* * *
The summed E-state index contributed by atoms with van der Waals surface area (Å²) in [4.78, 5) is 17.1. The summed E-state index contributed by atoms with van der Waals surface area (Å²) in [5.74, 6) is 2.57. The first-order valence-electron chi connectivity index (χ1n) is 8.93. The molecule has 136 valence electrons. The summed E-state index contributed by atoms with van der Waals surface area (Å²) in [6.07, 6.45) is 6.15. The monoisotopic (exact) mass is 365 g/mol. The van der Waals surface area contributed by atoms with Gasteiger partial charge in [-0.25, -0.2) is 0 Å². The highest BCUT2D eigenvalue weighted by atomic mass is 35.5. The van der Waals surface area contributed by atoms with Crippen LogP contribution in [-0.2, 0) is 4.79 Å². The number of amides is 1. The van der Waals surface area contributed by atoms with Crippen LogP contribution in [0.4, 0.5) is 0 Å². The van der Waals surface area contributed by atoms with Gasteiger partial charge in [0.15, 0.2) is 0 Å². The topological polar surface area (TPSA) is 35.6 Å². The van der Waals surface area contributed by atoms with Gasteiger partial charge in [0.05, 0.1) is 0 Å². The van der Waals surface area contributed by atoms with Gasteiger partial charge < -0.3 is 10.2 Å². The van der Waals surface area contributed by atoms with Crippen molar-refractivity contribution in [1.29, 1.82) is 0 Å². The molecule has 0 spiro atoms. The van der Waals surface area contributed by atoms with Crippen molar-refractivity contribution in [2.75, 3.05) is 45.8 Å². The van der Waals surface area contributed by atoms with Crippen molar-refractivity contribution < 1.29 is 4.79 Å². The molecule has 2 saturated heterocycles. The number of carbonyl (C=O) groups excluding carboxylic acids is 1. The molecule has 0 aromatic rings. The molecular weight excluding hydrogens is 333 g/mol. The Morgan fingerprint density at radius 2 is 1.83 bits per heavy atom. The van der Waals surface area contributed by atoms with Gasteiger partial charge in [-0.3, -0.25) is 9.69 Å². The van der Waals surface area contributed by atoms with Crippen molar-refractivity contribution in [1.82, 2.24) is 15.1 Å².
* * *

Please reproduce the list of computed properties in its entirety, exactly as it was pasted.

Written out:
The summed E-state index contributed by atoms with van der Waals surface area (Å²) in [4.78, 5) is 17.1. The summed E-state index contributed by atoms with van der Waals surface area (Å²) in [5.74, 6) is 2.57. The first-order valence-electron chi connectivity index (χ1n) is 8.93. The molecule has 136 valence electrons. The summed E-state index contributed by atoms with van der Waals surface area (Å²) in [6.07, 6.45) is 6.15. The monoisotopic (exact) mass is 365 g/mol. The van der Waals surface area contributed by atoms with Gasteiger partial charge in [-0.25, -0.2) is 0 Å². The highest BCUT2D eigenvalue weighted by atomic mass is 35.5. The van der Waals surface area contributed by atoms with Crippen LogP contribution in [-0.2, 0) is 4.79 Å². The number of amides is 1. The van der Waals surface area contributed by atoms with Crippen LogP contribution in [0.4, 0.5) is 0 Å². The van der Waals surface area contributed by atoms with Gasteiger partial charge in [0.15, 0.2) is 0 Å². The topological polar surface area (TPSA) is 35.6 Å². The van der Waals surface area contributed by atoms with Gasteiger partial charge in [0.05, 0.1) is 0 Å². The van der Waals surface area contributed by atoms with Gasteiger partial charge < -0.3 is 10.2 Å². The van der Waals surface area contributed by atoms with Crippen molar-refractivity contribution in [1.29, 1.82) is 0 Å². The molecule has 0 spiro atoms. The van der Waals surface area contributed by atoms with Crippen molar-refractivity contribution in [2.75, 3.05) is 45.8 Å². The van der Waals surface area contributed by atoms with Crippen molar-refractivity contribution < 1.29 is 4.79 Å². The molecule has 2 saturated heterocycles. The number of carbonyl (C=O) groups excluding carboxylic acids is 1. The molecule has 0 aromatic rings. The molecular weight excluding hydrogens is 333 g/mol. The Morgan fingerprint density at radius 2 is 1.83 bits per heavy atom. The van der Waals surface area contributed by atoms with Gasteiger partial charge in [-0.3, -0.25) is 9.69 Å². The van der Waals surface area contributed by atoms with Crippen molar-refractivity contribution in [1.82, 2.24) is 15.1 Å².